Small Win for Pipeline Protesters as Judge Denies Motion to Restrict Them

A federal judge in Des Moines has denied a request for a temporary restraining order to prevent activists from interfering with construction of the Dakota Access Pipeline in Iowa.

The ruling on Tuesday by Judge Rebecca Goodgame Ebinger means protests aimed at halting the $3.8 billion pipeline project will apparently proceed Wednesday in rural Boone County. Ed Fallon, a leader of Bold Iowa, one of the anti-pipeline groups, said he anticipates 50 to 100 people will participate in the protests in the Pilot Mound area, and about 20 activists will risk arrest in an effort to halt the pipeline project.

However, the judge has scheduled a hearing Friday on a request by Dakota Access to determine whether a preliminary injunction should be ordered to restrict the activists.

The decision by Goodgame Ebinger to reject the motion for a temporary restraining order concluded that Dakota Access was seeking a “extraordinary and drastic remedy” that should only be issued in exceptional circumstances. Based on the limited court record, Dakota Access failed to make a clear showing that “immediate and irreparable injury, loss, or damage will result” prior to a hearing on the company's motion for a preliminary injunction, she wrote.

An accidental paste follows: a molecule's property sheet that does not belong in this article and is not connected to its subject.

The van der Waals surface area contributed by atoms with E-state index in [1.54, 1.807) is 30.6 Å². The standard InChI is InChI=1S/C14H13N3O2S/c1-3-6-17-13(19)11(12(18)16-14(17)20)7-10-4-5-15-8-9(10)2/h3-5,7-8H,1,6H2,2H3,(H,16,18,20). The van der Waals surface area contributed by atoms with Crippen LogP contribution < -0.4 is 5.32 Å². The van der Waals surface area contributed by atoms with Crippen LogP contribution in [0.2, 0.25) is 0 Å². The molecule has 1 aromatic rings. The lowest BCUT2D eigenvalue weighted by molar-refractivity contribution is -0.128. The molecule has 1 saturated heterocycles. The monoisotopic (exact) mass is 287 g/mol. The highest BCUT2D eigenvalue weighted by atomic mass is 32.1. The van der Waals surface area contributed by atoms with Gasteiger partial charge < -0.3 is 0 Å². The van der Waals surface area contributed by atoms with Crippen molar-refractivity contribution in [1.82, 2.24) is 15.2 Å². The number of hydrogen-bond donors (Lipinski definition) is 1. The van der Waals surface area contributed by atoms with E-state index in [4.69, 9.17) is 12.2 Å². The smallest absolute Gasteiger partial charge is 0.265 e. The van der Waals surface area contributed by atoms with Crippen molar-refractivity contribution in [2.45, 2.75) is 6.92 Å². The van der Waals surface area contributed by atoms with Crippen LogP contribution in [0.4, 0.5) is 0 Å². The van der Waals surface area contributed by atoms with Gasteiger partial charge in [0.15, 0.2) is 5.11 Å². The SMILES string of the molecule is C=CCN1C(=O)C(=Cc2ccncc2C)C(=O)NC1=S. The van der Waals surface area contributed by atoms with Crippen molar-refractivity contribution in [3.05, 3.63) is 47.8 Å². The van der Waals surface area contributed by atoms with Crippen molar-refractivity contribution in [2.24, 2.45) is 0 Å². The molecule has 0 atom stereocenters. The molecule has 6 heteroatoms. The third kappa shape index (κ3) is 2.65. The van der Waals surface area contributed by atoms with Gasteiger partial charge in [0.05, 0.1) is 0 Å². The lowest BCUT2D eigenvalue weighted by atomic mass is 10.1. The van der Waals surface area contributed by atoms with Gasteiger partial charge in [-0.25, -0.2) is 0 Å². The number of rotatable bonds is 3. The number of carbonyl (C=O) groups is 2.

The Dakota Access petition was aimed at restricting Iowa Citizens for Community Improvement and Bold Iowa, both of which strongly oppose the pipeline project, as well as “unknown parties.” CCI and Bold Iowa issued defiant statements after the judge's ruling, although both groups have pledged that any protests will be non-violent. However, some activists have said they will engage in civil disobedience in an effort to halt construction of the pipeline.

“We have been in this pipeline fight for over two years, and have vowed to use all of the tools available to us in our fight,” said Adam Mason, state policy director at Iowa CCI. “We will not be deterred or bullied by Big Oil.”

Fallon said the two groups look forward to their day in court on Friday.

Dakota Access, a unit of Dallas-based Energy Transfer Partners, had asked the court to keep protesters at least 25 feet away from the pipeline project, suggesting it would still allow protesters to exercise their First Amendment rights of free speech. The petition also asked the court to prevent activists from physical contact, making threats or harassing construction workers and from interfering with construction.

The petition noted that arson in Jasper and Mahaska counties recently resulted in about $3 million in damage to heavy equipment used on the pipeline project. No arrests have been made.

The pipeline will transport crude oil from North Dakota's Bakken oil patch through South Dakota and Iowa to a distribution hub at Patoka, Ill.


Source(s)

desmoinesregister.com

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